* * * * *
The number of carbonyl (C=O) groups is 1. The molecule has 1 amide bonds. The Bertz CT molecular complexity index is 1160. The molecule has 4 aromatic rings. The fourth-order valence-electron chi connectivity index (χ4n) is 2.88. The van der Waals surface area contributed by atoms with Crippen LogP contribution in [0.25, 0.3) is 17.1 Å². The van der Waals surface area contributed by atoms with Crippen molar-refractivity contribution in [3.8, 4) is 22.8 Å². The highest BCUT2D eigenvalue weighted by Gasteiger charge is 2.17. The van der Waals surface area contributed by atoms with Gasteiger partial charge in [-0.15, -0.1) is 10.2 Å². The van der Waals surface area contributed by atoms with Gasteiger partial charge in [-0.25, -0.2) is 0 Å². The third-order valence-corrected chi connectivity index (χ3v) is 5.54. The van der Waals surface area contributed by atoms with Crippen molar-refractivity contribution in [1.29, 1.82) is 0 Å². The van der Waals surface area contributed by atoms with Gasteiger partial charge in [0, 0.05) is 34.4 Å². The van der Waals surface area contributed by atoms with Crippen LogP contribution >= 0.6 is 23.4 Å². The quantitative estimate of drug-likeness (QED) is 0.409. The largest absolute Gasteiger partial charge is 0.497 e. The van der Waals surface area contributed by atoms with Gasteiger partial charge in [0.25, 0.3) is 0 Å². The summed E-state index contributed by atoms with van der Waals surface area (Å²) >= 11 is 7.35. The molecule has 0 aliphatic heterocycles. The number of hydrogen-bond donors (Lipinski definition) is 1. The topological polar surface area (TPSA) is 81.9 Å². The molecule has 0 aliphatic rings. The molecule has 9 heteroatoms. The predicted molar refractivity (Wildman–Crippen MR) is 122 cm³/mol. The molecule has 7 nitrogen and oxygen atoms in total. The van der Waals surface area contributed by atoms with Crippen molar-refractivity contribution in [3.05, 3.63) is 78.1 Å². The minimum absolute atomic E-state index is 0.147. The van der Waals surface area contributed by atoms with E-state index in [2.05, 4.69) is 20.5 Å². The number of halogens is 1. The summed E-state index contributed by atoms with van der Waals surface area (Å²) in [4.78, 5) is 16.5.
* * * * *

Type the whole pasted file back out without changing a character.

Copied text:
The number of carbonyl (C=O) groups is 1. The molecule has 1 amide bonds. The Bertz CT molecular complexity index is 1160. The molecule has 4 aromatic rings. The fourth-order valence-electron chi connectivity index (χ4n) is 2.88. The van der Waals surface area contributed by atoms with Crippen LogP contribution in [0.25, 0.3) is 17.1 Å². The van der Waals surface area contributed by atoms with Crippen molar-refractivity contribution in [3.8, 4) is 22.8 Å². The highest BCUT2D eigenvalue weighted by Gasteiger charge is 2.17. The van der Waals surface area contributed by atoms with Gasteiger partial charge in [-0.15, -0.1) is 10.2 Å². The van der Waals surface area contributed by atoms with Gasteiger partial charge in [-0.25, -0.2) is 0 Å². The third-order valence-corrected chi connectivity index (χ3v) is 5.54. The van der Waals surface area contributed by atoms with Crippen molar-refractivity contribution in [1.29, 1.82) is 0 Å². The van der Waals surface area contributed by atoms with Gasteiger partial charge in [0, 0.05) is 34.4 Å². The van der Waals surface area contributed by atoms with Crippen LogP contribution >= 0.6 is 23.4 Å². The quantitative estimate of drug-likeness (QED) is 0.409. The largest absolute Gasteiger partial charge is 0.497 e. The van der Waals surface area contributed by atoms with Gasteiger partial charge in [0.25, 0.3) is 0 Å². The summed E-state index contributed by atoms with van der Waals surface area (Å²) >= 11 is 7.35. The molecule has 0 aliphatic heterocycles. The number of hydrogen-bond donors (Lipinski definition) is 1. The topological polar surface area (TPSA) is 81.9 Å². The molecule has 0 aliphatic rings. The molecule has 9 heteroatoms. The predicted molar refractivity (Wildman–Crippen MR) is 122 cm³/mol. The molecule has 7 nitrogen and oxygen atoms in total. The van der Waals surface area contributed by atoms with Crippen molar-refractivity contribution in [3.05, 3.63) is 78.1 Å². The minimum absolute atomic E-state index is 0.147. The van der Waals surface area contributed by atoms with E-state index in [2.05, 4.69) is 20.5 Å². The number of halogens is 1. The summed E-state index contributed by atoms with van der Waals surface area (Å²) in [4.78, 5) is 16.5.